Billowing smoke, booming industry, noble bridges, and an epic waterfront are the landscape of New York changing and growing in the first 40 years of the 20th century. Industrial Sublime: Modernism and the Transformation of New Yorks Rivers, 1900-1940 at the Hudson River Museum
, Yonkers, October 12, 2013 to January 17, 2014, shows the convulsive changes in the New York metropolis and its rivers that are embraced in modern paintings from Robert Henri to Georgia OKeeffe.
Industrial Sublime takes a first time look at the links between American Modernism and Hudson River School painting. The ideals expressed in thousands of Hudson River School canvases from the 1820s through the turn of the century expressed a vision to which many artists clung decades after great physical change to the regions landscape. Other artists, though, some from the Ashcan School, eagerly turned towards the Machine Age, and painted, not majestic mountain ranges, but arching bridges, swinging cranes, and streamlined ocean liners moving in and out of the citys harbor. In hailing the new, these artists created a fresh vocabulary for their century.
Industrial Sublime includes over 70 works from museums around the country, among them the Metropolitan Museum of Art; Hirshhorn Museum and Sculpture Garden; High Museum of Art; Art Institute of Chicago; The New-York Historical Society; the Phillips Collection; Smithsonian American Art Museum; the Norton Museum of Art; and, the Terra Foundation for American Art.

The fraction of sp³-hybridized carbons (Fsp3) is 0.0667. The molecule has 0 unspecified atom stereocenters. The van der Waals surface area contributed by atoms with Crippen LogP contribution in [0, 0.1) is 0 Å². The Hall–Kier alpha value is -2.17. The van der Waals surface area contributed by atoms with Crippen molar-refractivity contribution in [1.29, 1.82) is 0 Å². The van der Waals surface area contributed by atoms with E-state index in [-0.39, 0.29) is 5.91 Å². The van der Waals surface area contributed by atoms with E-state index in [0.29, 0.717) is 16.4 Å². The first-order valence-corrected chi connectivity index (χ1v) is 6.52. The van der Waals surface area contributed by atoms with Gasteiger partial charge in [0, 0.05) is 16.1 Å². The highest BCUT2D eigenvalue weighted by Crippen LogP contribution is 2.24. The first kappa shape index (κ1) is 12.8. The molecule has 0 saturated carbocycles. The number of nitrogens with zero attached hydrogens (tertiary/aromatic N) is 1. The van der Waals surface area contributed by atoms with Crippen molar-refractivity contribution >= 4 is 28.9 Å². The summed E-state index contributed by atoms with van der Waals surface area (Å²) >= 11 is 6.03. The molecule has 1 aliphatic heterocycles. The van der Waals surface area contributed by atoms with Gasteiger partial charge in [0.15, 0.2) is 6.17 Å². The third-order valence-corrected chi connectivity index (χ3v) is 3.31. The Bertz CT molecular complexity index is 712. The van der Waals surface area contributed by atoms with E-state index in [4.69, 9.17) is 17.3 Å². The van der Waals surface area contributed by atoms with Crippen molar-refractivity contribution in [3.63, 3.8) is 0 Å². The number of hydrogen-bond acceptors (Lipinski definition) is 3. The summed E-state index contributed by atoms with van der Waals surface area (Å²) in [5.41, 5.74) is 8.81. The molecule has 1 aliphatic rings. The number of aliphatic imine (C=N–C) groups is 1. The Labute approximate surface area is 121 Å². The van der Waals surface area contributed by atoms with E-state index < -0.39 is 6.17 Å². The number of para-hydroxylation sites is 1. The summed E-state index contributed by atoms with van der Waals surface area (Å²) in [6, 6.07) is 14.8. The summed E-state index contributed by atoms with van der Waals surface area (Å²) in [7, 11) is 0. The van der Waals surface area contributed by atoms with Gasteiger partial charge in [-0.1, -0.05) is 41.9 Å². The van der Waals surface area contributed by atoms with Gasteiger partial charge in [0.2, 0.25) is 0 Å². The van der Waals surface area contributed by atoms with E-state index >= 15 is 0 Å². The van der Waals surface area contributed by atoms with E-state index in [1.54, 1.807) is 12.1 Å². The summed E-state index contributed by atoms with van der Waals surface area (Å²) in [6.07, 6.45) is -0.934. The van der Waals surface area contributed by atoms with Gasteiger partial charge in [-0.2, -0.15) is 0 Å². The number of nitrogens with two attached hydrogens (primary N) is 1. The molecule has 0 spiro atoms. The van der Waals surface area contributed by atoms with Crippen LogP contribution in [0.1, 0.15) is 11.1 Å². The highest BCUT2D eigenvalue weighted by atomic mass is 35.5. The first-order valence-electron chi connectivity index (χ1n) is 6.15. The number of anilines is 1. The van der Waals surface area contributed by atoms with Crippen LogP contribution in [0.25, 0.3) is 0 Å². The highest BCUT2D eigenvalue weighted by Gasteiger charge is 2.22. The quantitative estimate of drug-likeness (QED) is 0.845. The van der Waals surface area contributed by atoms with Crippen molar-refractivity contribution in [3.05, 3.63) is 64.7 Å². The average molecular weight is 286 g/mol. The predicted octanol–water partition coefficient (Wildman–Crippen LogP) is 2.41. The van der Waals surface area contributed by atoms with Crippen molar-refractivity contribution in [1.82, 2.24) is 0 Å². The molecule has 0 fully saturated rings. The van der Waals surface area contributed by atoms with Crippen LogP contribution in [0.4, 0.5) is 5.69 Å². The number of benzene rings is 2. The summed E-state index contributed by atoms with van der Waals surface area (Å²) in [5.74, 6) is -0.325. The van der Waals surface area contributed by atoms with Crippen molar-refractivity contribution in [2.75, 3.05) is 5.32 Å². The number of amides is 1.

The exhibition is co-curated by Kirsten M. Jensen, Curator, and Bartholomew F. Bland, Director of Curatorial Affairs at the Hudson River Museum. Industrial Sublime is accompanied by a fully illustrated companion catalogue. The exhibition and its catalogue are the fifth in the Hudson River Museums series The Visitor in the Landscape. Essayists for the publication include Wendy Greenhouse, co-author of Chicago Modern 1893-1945: Pursuit of the New; Katherine E. Manthorne, Professor of Modern Art of the Americas, Graduate Center, City University of New York; Ellen E. Roberts, Harold and Anne Berkley Smith Curator of American Art, Norton Museum of Art; and, Kirsten Jensen and Bartholomew Bland.